Narcotic or opioid painkillers are life-saving medications for thousands of people. When a person is recovering from a surgery or is dealing with chronic pain, the drugs can help patients function and resume a normal life.
However, these powerful painkillers are extremely addictive and habit forming. Just as the medications can vastly improve a person’s quality of life, painkiller abuse can lead to dependence, addiction, and death.
Many people dealing with a painkiller addiction are now wondering if their doctor is responsible for overprescribing the medication or failing to monitor their descent into addiction. While each person bears the brunt of the responsibility for their own actions, is it also possible to hold a prescribing doctor responsible for the consequences of painkiller addiction?
When Is Overprescribing Malpractice?
In order for a doctor to liable for medical malpractice, he or she must have acted in a way which is below the applicable standard of care. This means that the doctor’s actions (or lack of action) must be something that no reasonable doctor in the same position would have done.
In most cases, it is not unreasonable to prescribe painkillers to a person who is in pain. Often, non-narcotic pain killers simply will not work to manage certain types of severe or chronic pain. If the doctor explains the risk of addiction to the patient, and the patient agrees to accept that risk, then it is probably not the doctor’s fault if that patient develops an addiction.
In order for a doctor to have committed malpractice by facilitating a painkiller addiction, that doctor’s negligence must be responsible for the addiction in some way. For example, if a doctor knows that a patient is an addict and knows that the patient does not actually need the medication, but prescribes a narcotic painkiller anyway, that doctor may face some legal liability.
In the same way, a doctor who prescribes a much higher dosage and a much larger number of pills than is medically necessary may be responsible for malpractice as well. Finally, a doctor who facilitates a narcotic habit for years without referring the patient to a pain management program or attempting to wean the patient off the drugs could also be partially responsible for a patient’s addiction.
When a doctor’s decision to prescribe a painkiller is a reasonable one that is necessary to treat a condition and the use of the drugs is appropriately managed, the patient will likely bear all of the responsibility for developing an addiction. Some patients are able to beat a painkiller addiction on their own, and others may need to go through a treatment program to get clean.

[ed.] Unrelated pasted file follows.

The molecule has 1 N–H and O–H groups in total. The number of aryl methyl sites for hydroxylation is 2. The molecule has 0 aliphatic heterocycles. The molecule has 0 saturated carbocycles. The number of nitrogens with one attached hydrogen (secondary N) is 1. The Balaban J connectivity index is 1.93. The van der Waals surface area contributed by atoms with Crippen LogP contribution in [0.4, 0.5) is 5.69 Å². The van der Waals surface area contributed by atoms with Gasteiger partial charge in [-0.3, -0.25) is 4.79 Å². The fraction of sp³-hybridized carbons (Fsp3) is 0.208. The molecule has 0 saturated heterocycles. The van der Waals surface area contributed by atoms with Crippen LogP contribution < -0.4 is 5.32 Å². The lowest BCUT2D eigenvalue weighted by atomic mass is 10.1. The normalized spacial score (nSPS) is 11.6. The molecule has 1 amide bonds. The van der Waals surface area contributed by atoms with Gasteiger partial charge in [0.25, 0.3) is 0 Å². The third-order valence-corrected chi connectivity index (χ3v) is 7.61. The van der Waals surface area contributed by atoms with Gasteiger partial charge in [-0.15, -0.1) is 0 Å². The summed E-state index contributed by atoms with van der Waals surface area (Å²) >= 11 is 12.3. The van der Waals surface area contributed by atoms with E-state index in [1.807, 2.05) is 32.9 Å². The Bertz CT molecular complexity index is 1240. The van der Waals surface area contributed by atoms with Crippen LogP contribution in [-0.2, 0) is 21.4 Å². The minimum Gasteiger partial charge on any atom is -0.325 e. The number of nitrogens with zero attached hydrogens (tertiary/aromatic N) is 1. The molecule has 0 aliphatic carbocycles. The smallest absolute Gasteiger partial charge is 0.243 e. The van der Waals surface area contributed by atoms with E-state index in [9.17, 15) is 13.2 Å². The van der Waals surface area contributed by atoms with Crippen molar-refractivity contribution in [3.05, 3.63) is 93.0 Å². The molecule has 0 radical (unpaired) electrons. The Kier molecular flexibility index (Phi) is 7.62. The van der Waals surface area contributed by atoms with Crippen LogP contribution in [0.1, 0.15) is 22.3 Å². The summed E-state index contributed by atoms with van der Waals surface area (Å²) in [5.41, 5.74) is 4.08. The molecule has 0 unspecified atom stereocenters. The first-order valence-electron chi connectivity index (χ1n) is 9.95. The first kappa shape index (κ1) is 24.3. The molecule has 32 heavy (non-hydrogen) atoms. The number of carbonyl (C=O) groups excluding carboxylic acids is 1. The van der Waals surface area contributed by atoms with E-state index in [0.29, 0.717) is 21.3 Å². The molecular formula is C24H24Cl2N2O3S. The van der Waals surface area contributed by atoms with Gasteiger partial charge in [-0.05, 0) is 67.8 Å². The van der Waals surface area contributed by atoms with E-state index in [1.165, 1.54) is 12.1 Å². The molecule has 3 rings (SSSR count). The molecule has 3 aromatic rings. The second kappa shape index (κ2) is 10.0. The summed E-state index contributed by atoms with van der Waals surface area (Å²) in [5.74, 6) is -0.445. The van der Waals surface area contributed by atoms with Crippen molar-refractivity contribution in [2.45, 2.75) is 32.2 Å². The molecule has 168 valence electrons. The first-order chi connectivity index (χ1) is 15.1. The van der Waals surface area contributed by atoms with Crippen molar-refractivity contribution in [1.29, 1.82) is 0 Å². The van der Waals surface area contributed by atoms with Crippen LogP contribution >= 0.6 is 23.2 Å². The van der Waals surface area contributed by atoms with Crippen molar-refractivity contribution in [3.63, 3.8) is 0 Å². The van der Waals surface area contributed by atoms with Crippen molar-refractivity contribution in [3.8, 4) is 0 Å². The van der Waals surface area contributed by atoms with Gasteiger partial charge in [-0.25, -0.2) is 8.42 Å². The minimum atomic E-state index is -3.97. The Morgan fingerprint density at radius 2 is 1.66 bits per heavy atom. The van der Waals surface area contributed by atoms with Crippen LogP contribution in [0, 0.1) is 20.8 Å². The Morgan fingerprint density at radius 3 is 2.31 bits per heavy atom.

A patient who understands that addiction is a known complication of painkiller use, especially over the long term, has a responsibility to watch for signs of addiction and treat it accordingly. Failing to seek help or blaming the doctor instead of getting treatment is not enough to win a malpractice case.
In the rare event that a doctor’s decision to prescribe a narcotic painkiller actually is malpractice, patients still have a very tough case to make. In order for a jury to shift responsibility to a doctor in the case of addiction, there must be a substantial amount of evidence of the doctor’s negligence.
Even though these cases are difficult to win, they are not impossible. In order to even have a chance of receiving a favorable verdict or settlement, an experienced medical malpractice attorney must review the evidence and create the strongest case possible. In a case like this, it is important to have someone on your side who understands both the medical complications and the legal ramifications of prescribing prescription drugs. As both an attorney and a medical doctor, attorney Bradley I. Kramer, M.D., Esq., understands what you and your family is going through, and will fight to get you the compensation you deserve after medical malpractice.
For a free consultation at the Trial Law Offices of Bradley I. Kramer, M.D., Esq., call us today at (310) 289-2600 or use our online contact form to have your case reviewed for free.